Rising debt level in India

For the best part of two decades, the driving motor of the global economy has been debt, issued on a whim and traded for speculative purposes rather than backing productive and long-term investments and such continued dependence of economic growth on debt proves to be a constant source of instability in an economy. 

High and persistent fiscal deficit is one of the major macroeconomic problems in India since the mid -1980s. Fiscal consolidation is at the forefront of policy discussion in India not only at present but since the early 1990s. Post Financial Crisis 2008-09, there has been sluggish economic growth in India, therefore in order to stimulate the process of economic growth, there has been substantial growth in government borrowings.

Source: www.rbi.org.in

Although the country’s foreign exchange reserves are as high as $ 430 billion, The sharp rise in Indian external debt over the last couple of years from $485 billion in 2017 to $ 557 in June 2019 has opened a big gap over forex cover – potentially rendering the economy open to any external shocks. As liquidity in domestic financial markets tightened over the last couple of years and companies found it tough to raise funds from banks and non-banking financial companies(NBFCs), Indian Inc. incrementally turned towards financial markets to raise funds. The growth in external debt over the last year is the highest seen in last five years since the 11.8% growth recorded in June 2014. Sates finished the fiscal year to March 2019 with a combined fiscal deficit of 2.9%. The Outstanding debt of states has risen over the last five years to 25 percent of GDP, posing medium-term challenges to its sustainability.  “The increase in external debt was also contributed by valuation losses resulting from the depreciation of the US dollar against Indian rupee and other major currencies”, the RBI in a statement. The external debt to GDP ratio remained at 19.8 percent at end-June 2019, the same as its level at end-March 2019.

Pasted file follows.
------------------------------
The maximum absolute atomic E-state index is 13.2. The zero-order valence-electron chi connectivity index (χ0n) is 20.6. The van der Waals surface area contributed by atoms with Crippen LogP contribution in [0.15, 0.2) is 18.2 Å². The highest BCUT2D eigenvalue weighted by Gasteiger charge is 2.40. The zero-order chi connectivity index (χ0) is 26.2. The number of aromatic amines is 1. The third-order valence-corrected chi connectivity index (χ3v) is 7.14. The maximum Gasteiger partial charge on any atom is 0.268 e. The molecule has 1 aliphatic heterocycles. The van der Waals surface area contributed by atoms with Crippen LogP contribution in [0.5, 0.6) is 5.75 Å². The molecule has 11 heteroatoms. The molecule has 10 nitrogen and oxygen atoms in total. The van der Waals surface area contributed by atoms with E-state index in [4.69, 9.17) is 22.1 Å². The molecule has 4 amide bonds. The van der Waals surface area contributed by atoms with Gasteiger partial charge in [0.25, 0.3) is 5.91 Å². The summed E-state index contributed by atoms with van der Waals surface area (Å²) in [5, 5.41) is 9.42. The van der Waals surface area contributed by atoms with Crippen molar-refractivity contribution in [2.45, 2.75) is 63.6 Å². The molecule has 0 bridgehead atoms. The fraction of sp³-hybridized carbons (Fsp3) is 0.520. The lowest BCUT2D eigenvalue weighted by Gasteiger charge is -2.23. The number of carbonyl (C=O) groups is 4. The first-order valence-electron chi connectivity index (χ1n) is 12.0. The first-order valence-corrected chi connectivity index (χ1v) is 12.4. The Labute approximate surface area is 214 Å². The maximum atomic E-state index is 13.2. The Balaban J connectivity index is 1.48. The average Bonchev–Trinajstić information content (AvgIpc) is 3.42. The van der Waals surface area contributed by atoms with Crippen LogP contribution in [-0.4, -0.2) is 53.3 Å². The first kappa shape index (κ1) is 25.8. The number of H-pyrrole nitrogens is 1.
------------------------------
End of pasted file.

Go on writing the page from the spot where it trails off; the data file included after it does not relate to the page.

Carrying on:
Accumulation of public debt might result in higher policy uncertainties and affect economic growth through its impacts on various macro variables like interest rate, inflation, investment, etc. in an economy and in order to avoid such uncertainties, the public debt especially domestic debt should be controlled and used in a more productive manner to have a favorable impact.

Given that the twin balance sheet today appears worse than during the last two episodes of global turbulence- 2008 and 2013- the ability of the private investment to respond to the stimulus might be corresponding weaker and the ongoing slowdown in consumption demand only complicates the matter. 

Recently India has implemented two major policy reforms to enhance its revenue base, i.e., implementation of Goods and Services Tax (GST) and demonetization of high denominated currency in 2016. These policies, especially GST, have stimulated tax compliance, increased the number of taxpayers under tax brackets and also tax receipts. But, simultaneously the Government of India is also facing the burden of additional public spending due to the recommendations of the 7th pay commission. Therefore, efforts should be made to improve the revenue base of the economy as an alternative policy strategy to settle the outstanding public debt.  

  • By Samarth Khurana

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